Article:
I made the mistake of letting my core temperature drop a bit too much, and it took me quite a while to feel comfortable again. Note to self - when you start feeling cold, do something about it immediately, don't wait for later. Do it now! Well, I can tell you that the first cup of hot, steaming soup went down wonderfully. With every sip I could feel my core heating up. I will never complain about the weight of my stove again :-) We finished dinner, went outside for a wee and brushing teeth, admired the amazing light show above our heads and by 8H30pm hit the floor, er, I mean the bag. 

I had an uncomfortably cold night, sliding off my sleeping mat numerous times. My watch informed me that I was awake for nearly 3 hours. It felt like more. It was every bit as cold as the previous afternoon. Maybe my new down jacket simply isn't up to the task, but I never felt like I heated up properly. We had breakfast and at around 7H45 we hiked down towards Vultures retreat. Man, the wind was absolutely pumping. It felt like it was trying to blow us off the escarpment. We didn't dare get too close to the edge as one gust could send a person flying off the escarpment. We turned back and headed towards Grays pass. Near the top we met 3 Basothos, said hello and 100m further had to stop to take our warm gear off as we were starting to overheat. This side of the escarpment had balmy weather. On top it was super windy and very cold, here was virtually no wind and it was warm. Two different worlds separated by a few hundred meters. That's the Berg for you, sometimes.

We made good time on the descent and 1Hr55min later were saying goodbye to KBC. By now the sun wasn't playing and we were plastering ourselves with sunscreen. We stopped for a final bite to eat at the river crossing about 800m below KBC, by now sweating profusely. From here it was an easy walk to BMC, and, as a first for Ian, took Kearlands pass down to Moncs Cowl. I'm still undecided between which one is the worst for a descent. The sun cooks you on both, but I think the last part of Kearlands is a bit easier as you walk on relatively flat and even terrain. The middle section is steeper than going down the Sphinxs though, I think.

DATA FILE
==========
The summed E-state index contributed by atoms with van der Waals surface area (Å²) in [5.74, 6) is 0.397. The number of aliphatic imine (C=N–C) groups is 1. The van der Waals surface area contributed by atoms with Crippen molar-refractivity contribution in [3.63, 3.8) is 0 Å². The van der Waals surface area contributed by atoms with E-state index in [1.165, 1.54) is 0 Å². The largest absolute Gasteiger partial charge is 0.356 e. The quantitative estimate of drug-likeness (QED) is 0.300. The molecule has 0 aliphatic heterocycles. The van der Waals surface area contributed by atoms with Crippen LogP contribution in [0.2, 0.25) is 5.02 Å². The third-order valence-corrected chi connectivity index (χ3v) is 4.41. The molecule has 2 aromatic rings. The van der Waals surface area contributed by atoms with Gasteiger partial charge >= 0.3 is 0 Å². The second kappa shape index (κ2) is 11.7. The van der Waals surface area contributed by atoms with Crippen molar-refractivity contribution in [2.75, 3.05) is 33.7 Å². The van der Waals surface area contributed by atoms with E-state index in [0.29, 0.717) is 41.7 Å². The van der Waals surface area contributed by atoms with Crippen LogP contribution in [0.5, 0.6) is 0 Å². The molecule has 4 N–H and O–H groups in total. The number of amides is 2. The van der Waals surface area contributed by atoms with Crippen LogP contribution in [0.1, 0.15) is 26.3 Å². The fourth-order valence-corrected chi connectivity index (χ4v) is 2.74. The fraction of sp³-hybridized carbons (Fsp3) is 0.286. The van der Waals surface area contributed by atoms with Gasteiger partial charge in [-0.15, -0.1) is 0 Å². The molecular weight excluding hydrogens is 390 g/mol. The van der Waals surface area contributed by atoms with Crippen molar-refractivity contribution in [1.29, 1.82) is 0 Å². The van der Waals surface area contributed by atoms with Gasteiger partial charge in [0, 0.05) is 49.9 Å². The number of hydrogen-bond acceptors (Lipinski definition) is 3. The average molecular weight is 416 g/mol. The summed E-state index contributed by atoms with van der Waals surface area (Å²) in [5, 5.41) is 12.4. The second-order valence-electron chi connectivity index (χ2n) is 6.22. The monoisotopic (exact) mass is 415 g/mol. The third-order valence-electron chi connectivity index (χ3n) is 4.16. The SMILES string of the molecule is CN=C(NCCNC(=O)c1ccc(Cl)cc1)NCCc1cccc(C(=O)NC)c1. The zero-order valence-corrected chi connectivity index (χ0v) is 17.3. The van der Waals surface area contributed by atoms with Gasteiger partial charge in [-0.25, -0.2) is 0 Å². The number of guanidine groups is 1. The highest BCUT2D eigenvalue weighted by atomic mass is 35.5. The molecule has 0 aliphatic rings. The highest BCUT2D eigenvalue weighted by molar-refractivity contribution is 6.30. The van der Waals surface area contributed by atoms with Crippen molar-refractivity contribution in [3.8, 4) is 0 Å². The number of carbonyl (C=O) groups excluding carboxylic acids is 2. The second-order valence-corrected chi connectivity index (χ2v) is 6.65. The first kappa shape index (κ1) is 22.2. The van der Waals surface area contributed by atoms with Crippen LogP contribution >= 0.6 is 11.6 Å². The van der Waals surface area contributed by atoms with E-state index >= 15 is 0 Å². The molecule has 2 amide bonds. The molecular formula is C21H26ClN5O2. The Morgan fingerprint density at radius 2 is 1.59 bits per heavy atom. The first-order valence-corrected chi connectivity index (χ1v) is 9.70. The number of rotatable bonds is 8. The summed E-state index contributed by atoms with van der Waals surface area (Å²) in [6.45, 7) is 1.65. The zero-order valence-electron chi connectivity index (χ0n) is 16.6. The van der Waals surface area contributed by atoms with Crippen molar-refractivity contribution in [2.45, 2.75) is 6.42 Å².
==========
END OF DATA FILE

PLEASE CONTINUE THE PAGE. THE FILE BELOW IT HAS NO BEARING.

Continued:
Anyway, we got down safely to the camp and had a WONDERFULLY hot shower. It felt so nice to be clean again. Now all that remained was the drive back home, which was uneventful and we arrived back home at around 8pm. Thanks to Sanet and Ian for making this hike a very memorable one.

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13 Aug 2021 15:16 #77087 by Riaang
A couple more pics to whet your appetite :-)

 

 
 
 
 
 

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13 Aug 2021 15:20 #77088 by Riaang
Final batch of images:

 
 
 
 
 
 

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13 Aug 2021 15:29 #77089 by mike_crom
Dit lyk baie steil Riaan!

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13 Aug 2021 15:47 - 13 Aug 2021 15:47 #77090 by Smurfatefrog
Leccer
I was also there this weekend and still saw this sign 

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Last edit: 13 Aug 2021 15:47 by Smurfatefrog.